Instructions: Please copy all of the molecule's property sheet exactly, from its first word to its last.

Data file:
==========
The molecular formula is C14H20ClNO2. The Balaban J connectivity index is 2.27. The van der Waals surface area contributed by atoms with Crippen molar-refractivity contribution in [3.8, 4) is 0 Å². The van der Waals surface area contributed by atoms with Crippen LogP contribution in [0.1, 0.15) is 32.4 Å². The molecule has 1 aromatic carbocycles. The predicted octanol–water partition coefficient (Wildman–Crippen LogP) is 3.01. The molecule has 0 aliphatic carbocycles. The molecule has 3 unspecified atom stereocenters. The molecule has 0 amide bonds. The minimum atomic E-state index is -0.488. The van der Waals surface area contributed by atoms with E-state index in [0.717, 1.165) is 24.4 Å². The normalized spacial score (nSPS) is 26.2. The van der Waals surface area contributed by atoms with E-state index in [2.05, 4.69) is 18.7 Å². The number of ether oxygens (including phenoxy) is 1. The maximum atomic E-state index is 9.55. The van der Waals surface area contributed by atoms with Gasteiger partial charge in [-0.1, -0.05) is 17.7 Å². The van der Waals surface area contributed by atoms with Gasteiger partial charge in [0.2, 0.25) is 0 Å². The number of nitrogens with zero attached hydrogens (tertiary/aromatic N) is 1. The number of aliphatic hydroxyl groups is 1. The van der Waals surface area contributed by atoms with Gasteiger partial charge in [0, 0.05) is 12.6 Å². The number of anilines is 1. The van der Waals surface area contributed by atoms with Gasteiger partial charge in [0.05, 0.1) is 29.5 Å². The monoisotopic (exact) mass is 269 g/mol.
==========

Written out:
The molecular formula is C14H20ClNO2. The Balaban J connectivity index is 2.27. The van der Waals surface area contributed by atoms with Crippen molar-refractivity contribution in [3.8, 4) is 0 Å². The van der Waals surface area contributed by atoms with Crippen LogP contribution in [0.1, 0.15) is 32.4 Å². The molecule has 1 aromatic carbocycles. The predicted octanol–water partition coefficient (Wildman–Crippen LogP) is 3.01. The molecule has 0 aliphatic carbocycles. The molecule has 3 unspecified atom stereocenters. The molecule has 0 amide bonds. The minimum atomic E-state index is -0.488. The van der Waals surface area contributed by atoms with E-state index in [0.717, 1.165) is 24.4 Å². The normalized spacial score (nSPS) is 26.2. The van der Waals surface area contributed by atoms with E-state index in [2.05, 4.69) is 18.7 Å². The number of ether oxygens (including phenoxy) is 1. The maximum atomic E-state index is 9.55. The van der Waals surface area contributed by atoms with Gasteiger partial charge in [-0.1, -0.05) is 17.7 Å². The van der Waals surface area contributed by atoms with Gasteiger partial charge in [0.2, 0.25) is 0 Å². The number of nitrogens with zero attached hydrogens (tertiary/aromatic N) is 1. The number of aliphatic hydroxyl groups is 1. The van der Waals surface area contributed by atoms with Gasteiger partial charge in [0, 0.05) is 12.6 Å². The number of anilines is 1. The van der Waals surface area contributed by atoms with Gasteiger partial charge in [0.05, 0.1) is 29.5 Å². The monoisotopic (exact) mass is 269 g/mol.